SCOTLAND IN MID-SUMMER! 57:15.52N, 5:30.68W
Restless of Auckland
Roland and Consie Lennox-King
Mon 28 Jun 2010 10:17
Our Scottish friend Keir arrived in Holland, and after waiting for gales to pass, we sailed across the North Sea to Inverness, Scotland, 80 hours for 453 nautical miles. Keir drove us to Edinburgh for a brief 'holiday', taking us the scenic routes past Ballater, Tuomintoul, Braemar, and back to Inverness. From there we entered the Caledonian canal and crossed Scotland by this beautiful route from Inverness to Corpach. We sailed from Corpach to Oban to meet up with RCC friends Annette and David on 'Nordlys'. Together we sailed across to Loch Spelve where we met up with Alan and Fi on 'Erlanic' for a delicious venison dinner. We sailed with 'Nordlys' into a much quieter Tobermory after the world economic crisis, many of the shops had closed, and we sailed on up Loch Sunart to Salen, went ashore for another venison dinner together, before sailing to the island of Coll, where we said goodbye to 'Nordlys', hoping to see them in a few weeks. It was great to have the 2 boats together, we met them when they sailed into New Zealand 7 years ago, and now they have completed their circumnavigation.
Roland had always wanted to sail in the Outer Hebrides, and we had heard so much about this area; we had been to a few of the islands when we cruised Scotland in 2007. First we sailed to Loch Boisedale on south Uist, a barren and sparsely populated island. The next day, June 18 we sailed to Loch Maddy on north Uist, again very isolated, but with a regular car-ferry to the mainland. From there we sailed to East Loch Tarbert, between the islands of Harris and Lewis. We know many New Zealanders whose families came from the Outer Hebrides, including our good friend Rory, so we took a bus over the mountains of Lewis to Stornoway, to collect a pebble from the beach for him. We found MacDonalds running everything - a lawyer, a butcher, a baker, a bus company, and a tourist shop, amongst others. The bus took us up some very steep mountains (munros) with few trees and many rocks, the people who lived here, the crofters, must have been tough, though very few still live here, they still cut peat to burn for heating and cooking. We have met munro collectors, people who climb the 284 munros of Scotland, there are only a few thousand of these hardy climbers, many of these munros have snow on year-round.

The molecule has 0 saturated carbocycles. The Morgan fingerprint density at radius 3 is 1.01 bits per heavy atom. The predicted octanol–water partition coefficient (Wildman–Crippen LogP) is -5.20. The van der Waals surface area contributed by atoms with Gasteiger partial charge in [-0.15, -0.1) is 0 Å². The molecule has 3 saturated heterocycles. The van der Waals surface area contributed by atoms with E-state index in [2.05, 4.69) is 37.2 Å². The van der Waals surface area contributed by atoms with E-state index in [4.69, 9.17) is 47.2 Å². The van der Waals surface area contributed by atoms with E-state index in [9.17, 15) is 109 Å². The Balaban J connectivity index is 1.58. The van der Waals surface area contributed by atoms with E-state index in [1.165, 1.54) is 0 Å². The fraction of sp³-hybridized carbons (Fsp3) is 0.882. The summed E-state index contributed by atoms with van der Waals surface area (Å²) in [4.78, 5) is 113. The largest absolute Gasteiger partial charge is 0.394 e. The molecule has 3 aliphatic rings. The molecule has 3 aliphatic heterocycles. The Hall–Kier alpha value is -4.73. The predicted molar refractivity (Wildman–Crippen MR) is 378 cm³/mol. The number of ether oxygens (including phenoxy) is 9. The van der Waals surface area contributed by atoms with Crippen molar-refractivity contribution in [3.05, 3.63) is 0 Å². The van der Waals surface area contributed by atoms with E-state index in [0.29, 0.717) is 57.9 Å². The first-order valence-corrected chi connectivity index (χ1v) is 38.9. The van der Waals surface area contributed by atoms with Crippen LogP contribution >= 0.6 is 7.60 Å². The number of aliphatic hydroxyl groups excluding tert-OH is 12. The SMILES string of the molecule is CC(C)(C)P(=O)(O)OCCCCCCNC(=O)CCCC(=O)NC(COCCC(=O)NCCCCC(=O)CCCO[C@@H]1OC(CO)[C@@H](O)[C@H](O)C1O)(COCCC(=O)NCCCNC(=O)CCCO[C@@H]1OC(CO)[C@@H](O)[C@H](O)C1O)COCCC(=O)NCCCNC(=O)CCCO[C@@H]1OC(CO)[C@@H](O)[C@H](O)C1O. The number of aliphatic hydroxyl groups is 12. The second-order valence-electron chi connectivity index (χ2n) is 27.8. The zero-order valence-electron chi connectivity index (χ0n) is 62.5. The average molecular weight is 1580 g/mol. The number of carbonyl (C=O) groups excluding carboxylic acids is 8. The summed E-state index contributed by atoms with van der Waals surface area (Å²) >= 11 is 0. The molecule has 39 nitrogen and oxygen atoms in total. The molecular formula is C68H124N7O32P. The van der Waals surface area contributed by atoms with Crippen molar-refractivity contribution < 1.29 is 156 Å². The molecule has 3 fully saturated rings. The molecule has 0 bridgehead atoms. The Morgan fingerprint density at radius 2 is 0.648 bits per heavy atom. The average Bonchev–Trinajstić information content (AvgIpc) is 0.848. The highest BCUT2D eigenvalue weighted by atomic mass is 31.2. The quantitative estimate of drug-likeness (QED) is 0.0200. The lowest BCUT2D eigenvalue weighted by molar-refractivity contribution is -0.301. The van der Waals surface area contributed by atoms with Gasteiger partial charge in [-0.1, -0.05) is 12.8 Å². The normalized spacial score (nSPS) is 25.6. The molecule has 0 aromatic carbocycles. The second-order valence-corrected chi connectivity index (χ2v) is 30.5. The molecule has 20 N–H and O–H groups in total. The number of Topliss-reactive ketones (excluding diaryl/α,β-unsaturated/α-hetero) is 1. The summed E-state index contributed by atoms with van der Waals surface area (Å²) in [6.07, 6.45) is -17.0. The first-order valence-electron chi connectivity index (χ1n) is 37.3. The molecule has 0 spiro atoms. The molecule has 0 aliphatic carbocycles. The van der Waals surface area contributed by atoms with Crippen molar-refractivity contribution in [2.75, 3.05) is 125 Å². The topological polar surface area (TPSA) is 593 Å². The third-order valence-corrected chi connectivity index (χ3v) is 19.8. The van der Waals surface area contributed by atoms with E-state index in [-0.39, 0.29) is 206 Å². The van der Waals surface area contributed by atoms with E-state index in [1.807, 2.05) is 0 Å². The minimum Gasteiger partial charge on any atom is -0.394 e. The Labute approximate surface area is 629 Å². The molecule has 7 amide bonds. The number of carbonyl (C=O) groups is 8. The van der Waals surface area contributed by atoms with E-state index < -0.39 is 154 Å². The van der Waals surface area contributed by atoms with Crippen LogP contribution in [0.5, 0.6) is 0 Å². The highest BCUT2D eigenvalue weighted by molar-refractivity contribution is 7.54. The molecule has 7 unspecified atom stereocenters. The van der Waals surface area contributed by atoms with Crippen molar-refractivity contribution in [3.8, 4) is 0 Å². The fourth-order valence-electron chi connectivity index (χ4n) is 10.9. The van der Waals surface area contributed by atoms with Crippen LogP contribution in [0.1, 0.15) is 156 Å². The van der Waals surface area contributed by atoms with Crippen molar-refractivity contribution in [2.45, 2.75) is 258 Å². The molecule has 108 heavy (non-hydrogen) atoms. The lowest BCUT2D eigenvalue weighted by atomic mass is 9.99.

From Stornoway we headed south to the island of Skye, made famous by the song and Bonnie Prince Charlie, on the way we saw dozens of puffins fishing in pairs, too shy to come within 50 feet of us in 'Restless', we also saw many seals fishing, but did not manage to catch any fish. We were still wearing thermals and wet weather gear most days, as mid-summer arrived in Scotland. We anchored for the night in picturesque Portree, where Keir's friend Norman kindly drove us to the nearest supermarket. From Skye we sailed to Loch Duich, where our friend David has a cottage, a meeting point for son Gilbert and his friend Pip to drive to, 12 hours from London. They had 2 short days with us, and we sailed in good winds to the most picturesque bay, Plockton, which features in most Scottish calendars. It was raining and Plockton has also suffered economically, many of the shops and galleries have closed. Pip steered us back in 25 kt winds to Loch Duich, past most-photographed castle Eilean Donan, and we all walked up the hill to the ruins of a 2,000 year old broch - ancient stronghold, before having a haggis dinner complete with ode to the haggis by Keir. Gilbert and Pip drove back to London the next day, and will soon be back in Hong Kong, living with Olivia and James.
We will be in Loch Duich and sailing around this area of Scotland for a few days with David and Eve, before heading south to Oban, where we have New Zealand friends coming to sail with us, Tony and Margaret, followed by Tim and Ginny. Keir will also be on board, and we are going on the Clyde Cruising Club Centennial Cruise between 17 to 26 July, there will be over 190 boats and they plan to make the biggest 'sunflower' of boats ever. Then we hope C's cousin Liz will bring her girls Tamzin and Zoe, and maybe also uncle Jack for a few days. After that we will sail to western Ireland, before heading south to France, Spain, and Portugal in early September. We are hoping that James and Olivia will come sailing with us on the way to James' sister Roberta's wedding in August.
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